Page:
Disabuse yourself of the notion of moonshine whiskey as a fiery beverage that goes down hard and sits harder in your gut, served up out of a mason jar. That’s bad ‘shine, not good whiskey. The proverbial good stuff was smooth, made with the best corn, a fine sipping liquor, if you will. Troy Ball, of Troy and Sons distillery in Asheville North Carolina, gets that. She’s not alone among the new breed of artisan distillers making something clean and flavorful, but she stands out. And with her Nashville ties, including quiet partnership with legendary music producer Dub Cornett, she’s aiming her product straight at Music City. Of course, you don’t have to be from Nashville to buy it, and love it. I suspect it will go over just as well in Seattle and Nantucket. But there’s a special connection between this Asheville whiskey and Nashville.
From Texas, Troy came to study at Vanderbilt, and loved the city that brought her back again and again, even after her marriage to Charlie Ball and three children. In college she earned a business degree and ran the Vanderbilt Hustler newspaper. Accepted to grad school at Vandy, she ended up returning home to work in the family business.
Troy and husband Charlie moved their family to Asheville in 2004. Two of their sons have disabilities, and the climate proved much better for them (the extraordinary oldest son, Marshall, in his 20s, has made a remarkable career for himself as a writer). The Balls’ real estate business suffered the same trials that the whole industry did in 2007 and 2008. To deal with the stress, Troy developed a new interest – distilling.
In 2008, an 80-year-old man told her about the “real” moonshine whiskeys made at home, and about the differences in taste. Intrigued, Troy took herself off to the state archives, reading about the fellas back in the day who were well respected for their quality liquor. Prior to Prohibition, North Carolina had the nation’s highest percentage of distillers; today, it’s limited to artisans here and there. Troy set out to find the guys who still knew what it took to make the good stuff, and decided that she wanted to try it.
Enter John McEntire, seventh generation corn farmer, still somehow producing a rare white heirloom corn dating back to the nineteenth century (once, white corn was for eating, yellow for the livestock). “John is the loveliest man ever, kind, jolly, just terrific,” declares Troy. And his corn really is the be all and end all.
The Balls took some of McEntire’s heirloom corn to the University of Tennessee for analysis. “They shucked the corn and ran it through their machines,” she says. “Their eyes got real big. They asked to do another ear … they’d never seen a corn like this.” Higher in fat, lower in starch than modern corns, this heirloom seed had survived on McEntire’s farm for more than a century, while time and big corporate hybrid corn after 1945 passed it by.
“We use it in all our batches mixed with other white corn, we can’t grow enough. It won’t take the heat and grow elsewhere, it needs the Southern mountains.” And with the help of her research, John McEntire’s corn, the support of her husband Charlie (now the master distiller), in the midst of a recession, Troy Ball became the only woman in the country with a distillery making whiskey on her own.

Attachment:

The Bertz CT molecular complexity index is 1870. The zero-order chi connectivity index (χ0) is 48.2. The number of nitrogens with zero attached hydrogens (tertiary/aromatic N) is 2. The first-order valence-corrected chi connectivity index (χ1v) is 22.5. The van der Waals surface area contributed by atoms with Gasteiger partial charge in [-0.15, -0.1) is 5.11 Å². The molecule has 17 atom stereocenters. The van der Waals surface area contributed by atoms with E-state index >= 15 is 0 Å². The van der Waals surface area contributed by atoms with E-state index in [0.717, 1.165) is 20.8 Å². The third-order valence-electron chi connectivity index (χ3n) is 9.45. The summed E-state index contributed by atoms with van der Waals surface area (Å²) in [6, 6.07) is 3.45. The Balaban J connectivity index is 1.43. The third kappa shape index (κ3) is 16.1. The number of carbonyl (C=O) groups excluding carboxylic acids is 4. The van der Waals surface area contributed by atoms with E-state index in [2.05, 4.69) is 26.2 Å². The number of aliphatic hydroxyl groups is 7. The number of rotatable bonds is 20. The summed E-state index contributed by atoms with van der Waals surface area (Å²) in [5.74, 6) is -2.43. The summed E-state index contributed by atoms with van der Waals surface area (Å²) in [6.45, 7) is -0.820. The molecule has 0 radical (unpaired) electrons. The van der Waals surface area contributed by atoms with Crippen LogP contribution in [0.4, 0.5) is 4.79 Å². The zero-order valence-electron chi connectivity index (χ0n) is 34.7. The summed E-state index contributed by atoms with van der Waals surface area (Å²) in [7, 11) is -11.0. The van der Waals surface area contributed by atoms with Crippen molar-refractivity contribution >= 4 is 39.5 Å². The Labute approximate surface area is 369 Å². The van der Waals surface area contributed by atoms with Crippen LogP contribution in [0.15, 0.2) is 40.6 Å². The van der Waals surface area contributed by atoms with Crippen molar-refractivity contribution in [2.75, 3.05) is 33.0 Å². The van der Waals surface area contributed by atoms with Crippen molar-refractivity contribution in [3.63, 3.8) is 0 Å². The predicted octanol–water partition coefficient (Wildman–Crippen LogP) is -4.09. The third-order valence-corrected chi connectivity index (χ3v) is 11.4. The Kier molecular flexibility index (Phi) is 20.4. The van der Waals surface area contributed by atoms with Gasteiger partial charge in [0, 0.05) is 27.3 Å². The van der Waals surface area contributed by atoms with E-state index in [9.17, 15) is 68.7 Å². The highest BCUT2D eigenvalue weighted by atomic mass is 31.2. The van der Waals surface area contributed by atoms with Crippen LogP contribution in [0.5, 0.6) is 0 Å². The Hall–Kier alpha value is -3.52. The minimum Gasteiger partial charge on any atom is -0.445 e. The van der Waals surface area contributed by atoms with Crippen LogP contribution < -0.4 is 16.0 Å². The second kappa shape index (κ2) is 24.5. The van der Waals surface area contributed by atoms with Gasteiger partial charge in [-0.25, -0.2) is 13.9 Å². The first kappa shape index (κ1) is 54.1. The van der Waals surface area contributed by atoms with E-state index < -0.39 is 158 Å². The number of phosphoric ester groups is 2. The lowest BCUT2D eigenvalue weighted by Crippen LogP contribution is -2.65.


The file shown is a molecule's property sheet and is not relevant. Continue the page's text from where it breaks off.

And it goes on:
Dub Cornett, producer of Americana music extraordinare and collaborator with the likes of John Prine, Townes Van Zandt, Lucinda Williams and other category defying Nashville artists met Troy through friends in Nashville early in the process. The two hit it off, and Cornett became supporter, cheerleader and then partner. He recognized at once the need to take a “high brow approach to a ‘low brow’ product.” He reasoned that here would be plenty of folks working to make “grandpappy’s whiskey.” The goal of Troy and Sons would be to do it really, really right.
Cornett, a native of Virginia’s Appalachian mountains was soon traveling regularly to Asheville to visit family, and dropping in on the Balls, listening as Charlie Ball moved from saying “you all are crazy” to talented distiller along with his wife.
“I just feel lucky to be part of it,” says Cornett modestly. But he promotes the amazing whiskey like crazy, helping to get prominent placement for it on TV and in film. “He’s wonderful,” says Troy, simply. But Cornett is the product’s biggest cheerleader, and his collaboration has clearly been invaluable.
“[Troy] making whiskey is the same as someone writing and singing a great song. She’s not someone who just decided to do it, she’s what quality is all about,” says Cornett. “Allan Benton is the same thing with his bacon. And it’s a sustainable business, we wanted to be the Tom’s Shoes of booze.” For Cornett, the best of Southern and “hillbilly” have made something classic.
Before long, Margaret Lipman of Lipman Brothers, our oldest local spirits distributor, was calling, after a promising note on Troy and Sons in Garden & Gun. The Nashville tie deepened, and Lipman is now “almost like family.”
Troy and Sons currently offers both their Platinum Moonshine (use it like you’d use vodka) and bourbon barrel-aged aged Oak Reserve moonshine whiskey – extraordinary spirits both. Made with John McEntire’s Crooked Creek white corn, mountain spring water and a whole lot of effort, only the 50% of the distillation makes the bottle – the toxin filled head is discarded, as well as the end run, and with it the burn that makes harsher moonshine. Just the heart of the run is used, producing a drink so smooth bartenders can’t believe it. There’s a reason this is the first ‘shine ever to appear on Disney’s properties, among other prestigious sites.
If you haven’t tried Troy and Sons yet, you’re in for a treat. Sip well, Nashville. Sip well.
Find out more at http://www.troyandsons.com